Voters who have not already cast ballots early will head to the polls Tuesday for primary elections to choose their political party’s candidates for local, state and national races in November.
The Republican primary for district attorney in a newly created prosecutorial district that includes Moore and Hoke counties will essentially determine the winner, since no Democrat filed for the post.
In the case of two races for the nonpartisan Board of Education, one of the three candidates in each will be eliminated, with the top two advancing to November.
And voters in the Sheffield Township will decide on referendums that would allow the “off-premises” sale of beer and wine.
Early voting, which began Feb. 13 at the Moore County Agricultural Center on Pinehurst Avenue in Carthage and the Pinehurst Fire Department on Magnolia Road, ended at 3 p.m. Saturday. As of Wednesday, 4,637 voters had cast ballots — 2,337 in Pinehurst and 2,149 in Carthage — according to Elections Director Glenda Clendenin.
The Pinehurst Fire Department, which served as an early voting site in the November 2016 presidential election, offered Sunday hours on Feb. 23 for the first time ever. Clendenin said 170 voters turned out that day.
Of those who have voted early as of Wednesday, 2,874 were Republican, 1,749 were Democrat, and 11 were unaffiliated. Counting mail-in absentee and overseas ballots, 5,114 have voted early — 3,103 Republicans, 1,964 Democrats, and 40 unaffiliated.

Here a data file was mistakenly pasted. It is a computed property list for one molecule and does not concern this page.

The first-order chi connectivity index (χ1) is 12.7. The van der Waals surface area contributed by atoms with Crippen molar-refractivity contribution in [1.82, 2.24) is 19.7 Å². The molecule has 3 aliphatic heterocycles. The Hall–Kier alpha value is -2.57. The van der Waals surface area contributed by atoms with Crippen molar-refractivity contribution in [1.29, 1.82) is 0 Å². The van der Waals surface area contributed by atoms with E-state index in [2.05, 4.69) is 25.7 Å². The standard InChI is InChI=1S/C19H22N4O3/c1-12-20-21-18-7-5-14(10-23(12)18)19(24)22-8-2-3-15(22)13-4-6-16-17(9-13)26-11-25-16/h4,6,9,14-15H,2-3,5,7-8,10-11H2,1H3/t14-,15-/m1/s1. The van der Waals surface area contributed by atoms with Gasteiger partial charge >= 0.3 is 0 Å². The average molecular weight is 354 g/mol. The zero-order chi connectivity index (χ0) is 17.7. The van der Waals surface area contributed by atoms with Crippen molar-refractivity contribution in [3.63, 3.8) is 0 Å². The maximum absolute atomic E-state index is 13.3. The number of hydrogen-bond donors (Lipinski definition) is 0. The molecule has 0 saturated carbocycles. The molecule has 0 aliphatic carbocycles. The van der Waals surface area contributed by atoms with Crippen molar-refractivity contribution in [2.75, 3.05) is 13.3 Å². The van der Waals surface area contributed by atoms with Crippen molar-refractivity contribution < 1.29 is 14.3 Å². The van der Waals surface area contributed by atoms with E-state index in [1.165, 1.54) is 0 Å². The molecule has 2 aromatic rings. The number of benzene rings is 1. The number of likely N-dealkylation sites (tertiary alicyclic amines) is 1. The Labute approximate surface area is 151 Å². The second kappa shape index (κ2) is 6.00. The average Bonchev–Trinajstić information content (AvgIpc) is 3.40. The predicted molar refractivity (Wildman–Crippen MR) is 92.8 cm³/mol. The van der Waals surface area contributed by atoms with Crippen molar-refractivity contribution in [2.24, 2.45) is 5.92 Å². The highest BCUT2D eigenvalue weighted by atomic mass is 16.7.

Moore County had 68,957 registered voters as of Feb. 1 — 28,314 Republicans, 24,263 unaffiliated, 15,899 Democrats, 434 Libertarians, 15 Green Party and 32 Constitution Party.
Clendenin said early voting has been slower than it was for the primaries in 2016 but that it did pick up during the last week. She said early voting totaled 6,515 for the March primaries four years ago.
Four years ago, the March primary ballots did not include congressional races, which were delayed until June while the General Assembly redrew maps after federal courts declared two districts unconstitutional.
The county was moved from the 2nd District to the 8th District in 2016. Under the latest plan, which is also facing legal challenges, Moore County is split between the 8th and 9th Districts.
That has added to the number of different ballot styles needed for this election.
There are five presidential preference primaries. The county is also in two state House districts: 52 and 78.
All that adds up to 15 ballots: four Republican, three Democrat and two each for the Constitution, Green and Libertarian parties, and two for non-partisan only. One nonpartisan ballot includes two school board primaries that every voter will get and another one for the ABC referendum for voters living in the Sheffield Township.